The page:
This is coolbert:
Here is an interesting tidbit from the wiki entry on the professional soldiers of the Ottoman Empire.
"The Janissaries (derived from Ottoman Turkish: ينيچرى (yeniçeri) meaning "new soldier") comprised infantry units that formed the Ottoman sultan's household troops and bodyguard."
"Such Janissaries became the first Ottoman standing army"
The first standing army since the time of the Roman Empire? Perhaps so. Distinctive for the time [1400's]. The jannisaries were the BEST troops in the world for several centuries. The expansion of the Ottoman Empire was in large measure due to the fighting abilities of these elite troops.
Regular, active-duty soldiers, who:
* "The Janissaries wore uniforms"
* "were paid in cash"
* "marched to distinctive music"
* "lived in . . . barracks"
"They and served as policemen and firefighters during peacetime."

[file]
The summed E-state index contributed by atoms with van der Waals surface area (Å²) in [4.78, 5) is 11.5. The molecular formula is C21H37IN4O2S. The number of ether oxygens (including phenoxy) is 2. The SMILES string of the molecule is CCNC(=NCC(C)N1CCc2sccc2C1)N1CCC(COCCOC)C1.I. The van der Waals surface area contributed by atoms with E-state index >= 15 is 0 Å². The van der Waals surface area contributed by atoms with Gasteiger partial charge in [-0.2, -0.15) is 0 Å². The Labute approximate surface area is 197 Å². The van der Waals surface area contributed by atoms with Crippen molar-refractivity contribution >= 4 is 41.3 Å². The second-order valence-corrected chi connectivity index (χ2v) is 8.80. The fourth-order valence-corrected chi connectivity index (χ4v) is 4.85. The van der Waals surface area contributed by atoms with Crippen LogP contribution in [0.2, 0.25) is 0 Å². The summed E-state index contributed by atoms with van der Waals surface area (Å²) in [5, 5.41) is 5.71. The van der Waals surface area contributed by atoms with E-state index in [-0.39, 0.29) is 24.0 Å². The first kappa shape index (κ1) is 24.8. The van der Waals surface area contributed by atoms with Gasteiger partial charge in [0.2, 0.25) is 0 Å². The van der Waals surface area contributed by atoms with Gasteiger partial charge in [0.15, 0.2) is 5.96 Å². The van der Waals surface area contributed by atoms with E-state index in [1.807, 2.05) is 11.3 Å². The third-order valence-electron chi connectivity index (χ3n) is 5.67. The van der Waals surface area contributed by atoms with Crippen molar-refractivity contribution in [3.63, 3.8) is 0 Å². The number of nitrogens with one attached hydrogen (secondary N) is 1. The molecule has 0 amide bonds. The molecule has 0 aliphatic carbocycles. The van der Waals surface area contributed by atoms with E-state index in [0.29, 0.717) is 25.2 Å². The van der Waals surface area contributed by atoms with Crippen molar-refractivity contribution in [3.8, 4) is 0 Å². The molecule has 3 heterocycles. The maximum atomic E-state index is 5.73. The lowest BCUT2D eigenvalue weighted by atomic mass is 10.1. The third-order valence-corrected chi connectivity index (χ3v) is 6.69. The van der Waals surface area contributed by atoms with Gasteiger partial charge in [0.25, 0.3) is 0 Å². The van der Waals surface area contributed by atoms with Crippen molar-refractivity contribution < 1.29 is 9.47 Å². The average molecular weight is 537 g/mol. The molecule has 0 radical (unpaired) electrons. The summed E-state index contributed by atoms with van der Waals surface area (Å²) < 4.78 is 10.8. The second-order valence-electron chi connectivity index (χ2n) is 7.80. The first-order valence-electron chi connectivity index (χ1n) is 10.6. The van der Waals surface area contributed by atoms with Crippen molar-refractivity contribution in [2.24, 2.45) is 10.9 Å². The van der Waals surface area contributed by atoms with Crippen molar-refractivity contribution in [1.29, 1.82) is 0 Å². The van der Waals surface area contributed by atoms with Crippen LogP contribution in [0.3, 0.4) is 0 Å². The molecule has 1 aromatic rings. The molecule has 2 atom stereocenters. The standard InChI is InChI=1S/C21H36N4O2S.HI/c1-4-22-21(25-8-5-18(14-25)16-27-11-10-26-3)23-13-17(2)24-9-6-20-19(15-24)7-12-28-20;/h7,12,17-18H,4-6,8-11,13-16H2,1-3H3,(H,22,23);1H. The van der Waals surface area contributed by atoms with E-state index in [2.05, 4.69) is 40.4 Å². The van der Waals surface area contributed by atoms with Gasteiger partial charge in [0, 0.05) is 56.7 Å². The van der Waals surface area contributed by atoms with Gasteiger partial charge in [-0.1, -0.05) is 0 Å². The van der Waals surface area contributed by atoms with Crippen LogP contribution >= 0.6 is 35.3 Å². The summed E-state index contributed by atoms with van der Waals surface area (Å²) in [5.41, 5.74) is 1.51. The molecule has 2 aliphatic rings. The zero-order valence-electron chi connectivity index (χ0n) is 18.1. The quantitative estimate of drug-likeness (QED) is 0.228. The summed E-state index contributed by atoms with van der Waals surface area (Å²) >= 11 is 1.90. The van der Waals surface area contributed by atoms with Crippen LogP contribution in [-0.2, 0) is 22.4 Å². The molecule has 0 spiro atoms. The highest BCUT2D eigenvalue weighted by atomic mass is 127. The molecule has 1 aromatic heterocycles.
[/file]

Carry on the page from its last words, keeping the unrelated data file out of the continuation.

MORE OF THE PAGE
See my blog entry on how firefighting [as say on the scale of extinguishing a California wildfire] is as close as you can come to being in combat without someone actually shooting at you.
When fighting a fire, you are dealing with a dangerous enemy who is unpredictable, even wily. DANGER IS PRESENT in a way it is not in ordinary field training exercises.
The commanders of the Jannisary thought the same way I do? Good training, providing the type of stimulation NOT often found for soldiers in peacetime! Logical minds arriving at the same logical conclusions?